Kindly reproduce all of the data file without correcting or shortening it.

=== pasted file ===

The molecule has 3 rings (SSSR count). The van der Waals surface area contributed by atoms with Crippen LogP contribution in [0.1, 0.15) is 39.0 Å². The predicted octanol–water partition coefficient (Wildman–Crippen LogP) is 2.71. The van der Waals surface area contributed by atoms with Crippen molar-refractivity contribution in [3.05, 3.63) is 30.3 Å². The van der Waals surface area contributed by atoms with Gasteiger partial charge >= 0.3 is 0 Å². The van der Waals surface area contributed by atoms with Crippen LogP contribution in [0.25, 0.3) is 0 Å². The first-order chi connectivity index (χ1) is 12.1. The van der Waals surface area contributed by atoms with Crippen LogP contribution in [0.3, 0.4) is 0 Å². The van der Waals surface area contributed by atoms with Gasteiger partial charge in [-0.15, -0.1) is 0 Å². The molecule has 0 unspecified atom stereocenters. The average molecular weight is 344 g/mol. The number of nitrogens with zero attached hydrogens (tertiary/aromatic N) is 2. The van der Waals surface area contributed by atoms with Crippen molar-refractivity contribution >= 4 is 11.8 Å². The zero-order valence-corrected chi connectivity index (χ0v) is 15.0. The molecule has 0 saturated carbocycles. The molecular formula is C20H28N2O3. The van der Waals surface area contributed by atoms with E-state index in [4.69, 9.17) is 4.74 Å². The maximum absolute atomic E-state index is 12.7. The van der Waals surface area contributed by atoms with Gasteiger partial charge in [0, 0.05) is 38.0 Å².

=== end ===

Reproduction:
The molecule has 3 rings (SSSR count). The van der Waals surface area contributed by atoms with Crippen LogP contribution in [0.1, 0.15) is 39.0 Å². The predicted octanol–water partition coefficient (Wildman–Crippen LogP) is 2.71. The van der Waals surface area contributed by atoms with Crippen molar-refractivity contribution in [3.05, 3.63) is 30.3 Å². The van der Waals surface area contributed by atoms with Gasteiger partial charge >= 0.3 is 0 Å². The van der Waals surface area contributed by atoms with Crippen LogP contribution in [0.25, 0.3) is 0 Å². The first-order chi connectivity index (χ1) is 12.1. The van der Waals surface area contributed by atoms with Crippen LogP contribution in [0.3, 0.4) is 0 Å². The van der Waals surface area contributed by atoms with Gasteiger partial charge in [-0.15, -0.1) is 0 Å². The molecule has 0 unspecified atom stereocenters. The average molecular weight is 344 g/mol. The number of nitrogens with zero attached hydrogens (tertiary/aromatic N) is 2. The van der Waals surface area contributed by atoms with Crippen molar-refractivity contribution >= 4 is 11.8 Å². The zero-order valence-corrected chi connectivity index (χ0v) is 15.0. The molecule has 0 saturated carbocycles. The molecular formula is C20H28N2O3. The van der Waals surface area contributed by atoms with E-state index in [4.69, 9.17) is 4.74 Å². The maximum absolute atomic E-state index is 12.7. The van der Waals surface area contributed by atoms with Gasteiger partial charge in [0, 0.05) is 38.0 Å².